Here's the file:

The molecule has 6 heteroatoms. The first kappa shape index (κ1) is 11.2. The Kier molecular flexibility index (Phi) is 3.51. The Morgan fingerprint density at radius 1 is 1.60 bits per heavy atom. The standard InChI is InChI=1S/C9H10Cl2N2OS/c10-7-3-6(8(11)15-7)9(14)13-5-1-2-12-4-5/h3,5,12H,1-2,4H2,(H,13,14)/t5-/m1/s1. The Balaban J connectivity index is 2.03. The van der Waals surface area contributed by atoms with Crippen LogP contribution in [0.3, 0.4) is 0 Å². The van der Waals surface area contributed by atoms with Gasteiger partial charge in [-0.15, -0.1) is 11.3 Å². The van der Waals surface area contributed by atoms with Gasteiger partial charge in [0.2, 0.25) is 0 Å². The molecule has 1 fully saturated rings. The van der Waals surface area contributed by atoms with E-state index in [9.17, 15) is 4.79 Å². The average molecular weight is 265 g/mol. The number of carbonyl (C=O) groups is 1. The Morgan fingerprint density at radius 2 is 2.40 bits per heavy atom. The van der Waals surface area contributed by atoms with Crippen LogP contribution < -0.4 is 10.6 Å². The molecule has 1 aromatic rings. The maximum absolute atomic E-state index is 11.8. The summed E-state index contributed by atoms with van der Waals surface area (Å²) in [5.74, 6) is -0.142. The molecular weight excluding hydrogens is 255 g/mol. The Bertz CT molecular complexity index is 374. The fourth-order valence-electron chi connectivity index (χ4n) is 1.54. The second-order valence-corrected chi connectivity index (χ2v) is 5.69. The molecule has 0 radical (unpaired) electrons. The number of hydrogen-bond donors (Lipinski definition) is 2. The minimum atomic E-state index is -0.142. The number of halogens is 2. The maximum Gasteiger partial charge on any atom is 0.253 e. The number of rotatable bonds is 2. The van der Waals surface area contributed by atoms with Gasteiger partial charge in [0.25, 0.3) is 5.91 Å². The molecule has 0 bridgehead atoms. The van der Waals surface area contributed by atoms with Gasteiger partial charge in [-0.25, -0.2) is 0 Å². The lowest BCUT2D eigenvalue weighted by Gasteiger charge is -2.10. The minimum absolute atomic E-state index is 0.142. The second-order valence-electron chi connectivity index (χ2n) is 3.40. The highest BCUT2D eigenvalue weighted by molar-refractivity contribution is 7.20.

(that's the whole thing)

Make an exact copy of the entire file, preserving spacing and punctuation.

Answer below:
The molecule has 6 heteroatoms. The first kappa shape index (κ1) is 11.2. The Kier molecular flexibility index (Phi) is 3.51. The Morgan fingerprint density at radius 1 is 1.60 bits per heavy atom. The standard InChI is InChI=1S/C9H10Cl2N2OS/c10-7-3-6(8(11)15-7)9(14)13-5-1-2-12-4-5/h3,5,12H,1-2,4H2,(H,13,14)/t5-/m1/s1. The Balaban J connectivity index is 2.03. The van der Waals surface area contributed by atoms with Crippen LogP contribution in [0.3, 0.4) is 0 Å². The van der Waals surface area contributed by atoms with Gasteiger partial charge in [-0.15, -0.1) is 11.3 Å². The van der Waals surface area contributed by atoms with Gasteiger partial charge in [0.2, 0.25) is 0 Å². The molecule has 1 fully saturated rings. The van der Waals surface area contributed by atoms with E-state index in [9.17, 15) is 4.79 Å². The average molecular weight is 265 g/mol. The number of carbonyl (C=O) groups is 1. The Morgan fingerprint density at radius 2 is 2.40 bits per heavy atom. The van der Waals surface area contributed by atoms with Crippen LogP contribution < -0.4 is 10.6 Å². The molecule has 1 aromatic rings. The maximum absolute atomic E-state index is 11.8. The summed E-state index contributed by atoms with van der Waals surface area (Å²) in [5.74, 6) is -0.142. The molecular weight excluding hydrogens is 255 g/mol. The Bertz CT molecular complexity index is 374. The fourth-order valence-electron chi connectivity index (χ4n) is 1.54. The second-order valence-corrected chi connectivity index (χ2v) is 5.69. The molecule has 0 radical (unpaired) electrons. The number of hydrogen-bond donors (Lipinski definition) is 2. The minimum atomic E-state index is -0.142. The number of halogens is 2. The maximum Gasteiger partial charge on any atom is 0.253 e. The number of rotatable bonds is 2. The van der Waals surface area contributed by atoms with Gasteiger partial charge in [0.25, 0.3) is 5.91 Å². The molecule has 0 bridgehead atoms. The van der Waals surface area contributed by atoms with Gasteiger partial charge in [-0.25, -0.2) is 0 Å². The lowest BCUT2D eigenvalue weighted by Gasteiger charge is -2.10. The minimum absolute atomic E-state index is 0.142. The second-order valence-electron chi connectivity index (χ2n) is 3.40. The highest BCUT2D eigenvalue weighted by molar-refractivity contribution is 7.20.